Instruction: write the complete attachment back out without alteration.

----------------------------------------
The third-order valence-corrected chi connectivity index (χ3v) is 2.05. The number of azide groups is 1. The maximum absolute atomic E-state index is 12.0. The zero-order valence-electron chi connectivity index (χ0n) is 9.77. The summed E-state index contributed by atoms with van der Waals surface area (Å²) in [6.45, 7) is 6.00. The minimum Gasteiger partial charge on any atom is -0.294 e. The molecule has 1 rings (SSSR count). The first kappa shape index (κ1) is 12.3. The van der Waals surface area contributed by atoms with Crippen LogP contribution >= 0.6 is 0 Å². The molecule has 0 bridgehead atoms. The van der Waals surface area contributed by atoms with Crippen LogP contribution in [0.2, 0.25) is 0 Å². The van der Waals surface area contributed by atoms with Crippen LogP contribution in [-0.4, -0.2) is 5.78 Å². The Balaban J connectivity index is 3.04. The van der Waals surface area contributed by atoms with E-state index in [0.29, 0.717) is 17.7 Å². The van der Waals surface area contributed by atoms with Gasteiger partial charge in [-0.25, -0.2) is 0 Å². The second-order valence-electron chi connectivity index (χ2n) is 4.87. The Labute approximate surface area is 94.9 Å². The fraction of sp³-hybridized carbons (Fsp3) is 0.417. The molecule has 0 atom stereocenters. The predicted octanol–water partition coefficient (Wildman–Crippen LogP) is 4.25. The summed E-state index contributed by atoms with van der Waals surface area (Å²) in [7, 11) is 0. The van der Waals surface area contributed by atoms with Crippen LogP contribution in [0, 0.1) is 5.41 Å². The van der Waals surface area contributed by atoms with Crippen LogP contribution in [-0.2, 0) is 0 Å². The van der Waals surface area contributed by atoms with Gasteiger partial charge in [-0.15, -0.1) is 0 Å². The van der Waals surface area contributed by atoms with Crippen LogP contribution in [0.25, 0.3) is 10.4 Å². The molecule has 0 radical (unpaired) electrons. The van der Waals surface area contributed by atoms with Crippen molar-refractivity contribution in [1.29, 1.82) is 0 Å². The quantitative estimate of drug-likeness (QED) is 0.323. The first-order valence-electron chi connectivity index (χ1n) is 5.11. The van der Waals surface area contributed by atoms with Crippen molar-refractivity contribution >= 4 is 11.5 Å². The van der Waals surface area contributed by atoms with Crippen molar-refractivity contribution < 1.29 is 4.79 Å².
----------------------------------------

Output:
The third-order valence-corrected chi connectivity index (χ3v) is 2.05. The number of azide groups is 1. The maximum absolute atomic E-state index is 12.0. The zero-order valence-electron chi connectivity index (χ0n) is 9.77. The summed E-state index contributed by atoms with van der Waals surface area (Å²) in [6.45, 7) is 6.00. The minimum Gasteiger partial charge on any atom is -0.294 e. The molecule has 1 rings (SSSR count). The first kappa shape index (κ1) is 12.3. The van der Waals surface area contributed by atoms with Crippen LogP contribution >= 0.6 is 0 Å². The molecule has 0 bridgehead atoms. The van der Waals surface area contributed by atoms with Crippen LogP contribution in [0.2, 0.25) is 0 Å². The van der Waals surface area contributed by atoms with Crippen LogP contribution in [-0.4, -0.2) is 5.78 Å². The Balaban J connectivity index is 3.04. The van der Waals surface area contributed by atoms with E-state index in [0.29, 0.717) is 17.7 Å². The van der Waals surface area contributed by atoms with Gasteiger partial charge in [-0.25, -0.2) is 0 Å². The second-order valence-electron chi connectivity index (χ2n) is 4.87. The Labute approximate surface area is 94.9 Å². The fraction of sp³-hybridized carbons (Fsp3) is 0.417. The molecule has 0 atom stereocenters. The predicted octanol–water partition coefficient (Wildman–Crippen LogP) is 4.25. The summed E-state index contributed by atoms with van der Waals surface area (Å²) in [7, 11) is 0. The van der Waals surface area contributed by atoms with Crippen LogP contribution in [0, 0.1) is 5.41 Å². The van der Waals surface area contributed by atoms with Crippen LogP contribution in [-0.2, 0) is 0 Å². The van der Waals surface area contributed by atoms with Gasteiger partial charge in [-0.15, -0.1) is 0 Å². The van der Waals surface area contributed by atoms with Crippen LogP contribution in [0.25, 0.3) is 10.4 Å². The molecule has 0 radical (unpaired) electrons. The van der Waals surface area contributed by atoms with Crippen molar-refractivity contribution in [1.29, 1.82) is 0 Å². The quantitative estimate of drug-likeness (QED) is 0.323. The first-order valence-electron chi connectivity index (χ1n) is 5.11. The van der Waals surface area contributed by atoms with Crippen molar-refractivity contribution >= 4 is 11.5 Å². The van der Waals surface area contributed by atoms with Crippen molar-refractivity contribution < 1.29 is 4.79 Å².